I Say Tomato, You Say Tomate

Laura Stiers is a third year English major studying abroad in London this quarter. In Dispatches from London, she blogs about books, curious Anglicisms, and literary culture in one of Europe’s most literary cities.

“Well, at least you don’t have to learn a new language!” everyone said to me. It felt like I was cheating, in a way. Sneakily avoiding the true study abroad experience. All my friends learned Greek or French or Hindi. I just had to remember to say “loo” instead of “bathroom.” Not very impressive.

But then along came Sara. A student from Madrid, she shares a kitchen with me and my roommate, and she is perhaps the first person I’ve ever known who lacks a solid command of English.

It’s an utterly novel experience. Somehow, in seven years of studying Spanish, I never once felt like I was actually using it to communicate. Speaking Spanish in class or to order food at a restaurant in Pilsen just felt like a sort of abstract game. With Sara, it’s a necessity. She literally cannot understand me any other way. It’s a surprisingly exhilarating experience, to be able to actually use something I’ve studied. It’s definitely not something I was expecting to get to do here, and I feel strangely proud of myself.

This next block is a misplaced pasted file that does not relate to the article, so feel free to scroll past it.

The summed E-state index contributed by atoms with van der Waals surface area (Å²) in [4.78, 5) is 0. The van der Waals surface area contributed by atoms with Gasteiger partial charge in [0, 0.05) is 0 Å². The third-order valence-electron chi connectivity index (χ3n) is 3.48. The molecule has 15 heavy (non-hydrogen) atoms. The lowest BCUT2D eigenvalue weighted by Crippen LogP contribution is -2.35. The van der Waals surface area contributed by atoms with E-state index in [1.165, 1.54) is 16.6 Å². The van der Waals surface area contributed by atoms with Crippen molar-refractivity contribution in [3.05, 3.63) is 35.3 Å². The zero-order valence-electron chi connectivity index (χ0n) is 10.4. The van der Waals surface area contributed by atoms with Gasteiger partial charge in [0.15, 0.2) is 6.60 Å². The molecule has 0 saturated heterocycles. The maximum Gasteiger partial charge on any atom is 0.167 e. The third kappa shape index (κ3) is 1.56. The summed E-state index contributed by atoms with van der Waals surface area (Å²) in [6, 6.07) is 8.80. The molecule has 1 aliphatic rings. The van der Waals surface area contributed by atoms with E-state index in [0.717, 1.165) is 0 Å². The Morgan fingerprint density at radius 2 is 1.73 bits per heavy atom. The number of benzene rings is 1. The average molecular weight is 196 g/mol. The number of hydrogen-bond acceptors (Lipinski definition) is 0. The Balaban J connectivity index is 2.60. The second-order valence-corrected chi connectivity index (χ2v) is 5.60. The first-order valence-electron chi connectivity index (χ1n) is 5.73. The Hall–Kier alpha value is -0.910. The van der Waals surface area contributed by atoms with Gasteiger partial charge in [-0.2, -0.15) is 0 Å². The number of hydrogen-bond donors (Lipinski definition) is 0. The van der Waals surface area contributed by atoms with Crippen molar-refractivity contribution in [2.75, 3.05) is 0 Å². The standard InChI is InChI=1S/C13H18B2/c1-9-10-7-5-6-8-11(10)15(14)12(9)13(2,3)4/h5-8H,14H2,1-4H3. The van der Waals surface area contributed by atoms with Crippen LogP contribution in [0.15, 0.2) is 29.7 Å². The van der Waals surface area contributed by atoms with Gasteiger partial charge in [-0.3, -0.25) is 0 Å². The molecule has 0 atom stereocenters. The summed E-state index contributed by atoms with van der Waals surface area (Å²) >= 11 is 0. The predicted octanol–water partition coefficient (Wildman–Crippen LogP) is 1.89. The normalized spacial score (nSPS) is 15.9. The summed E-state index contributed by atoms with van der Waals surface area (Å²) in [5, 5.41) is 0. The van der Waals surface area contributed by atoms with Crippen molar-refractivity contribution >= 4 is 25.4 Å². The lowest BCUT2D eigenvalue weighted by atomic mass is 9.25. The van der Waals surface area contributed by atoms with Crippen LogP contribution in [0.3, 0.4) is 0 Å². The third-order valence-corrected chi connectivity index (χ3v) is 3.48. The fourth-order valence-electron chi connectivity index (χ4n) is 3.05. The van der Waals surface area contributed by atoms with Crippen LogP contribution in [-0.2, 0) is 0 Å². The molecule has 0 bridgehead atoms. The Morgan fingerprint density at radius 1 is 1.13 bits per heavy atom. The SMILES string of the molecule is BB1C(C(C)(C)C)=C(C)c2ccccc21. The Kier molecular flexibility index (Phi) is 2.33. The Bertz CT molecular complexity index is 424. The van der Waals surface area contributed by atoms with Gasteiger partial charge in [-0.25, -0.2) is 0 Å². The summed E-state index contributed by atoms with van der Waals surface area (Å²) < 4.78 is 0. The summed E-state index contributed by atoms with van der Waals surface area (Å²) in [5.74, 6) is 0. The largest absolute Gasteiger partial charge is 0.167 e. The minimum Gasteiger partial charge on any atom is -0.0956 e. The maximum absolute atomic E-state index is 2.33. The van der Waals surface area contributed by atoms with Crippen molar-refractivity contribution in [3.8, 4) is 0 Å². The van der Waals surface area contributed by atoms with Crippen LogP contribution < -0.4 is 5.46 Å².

Unfortunately, even though I’ve told her that Shout stain remover “no es para lavar los platos. Es solamente para lavar la ropa,” she remains unconvinced. I guess my Spanish isn’t as good as I’d like to think.

But hey. That’s why I’m studying abroad in England, right?

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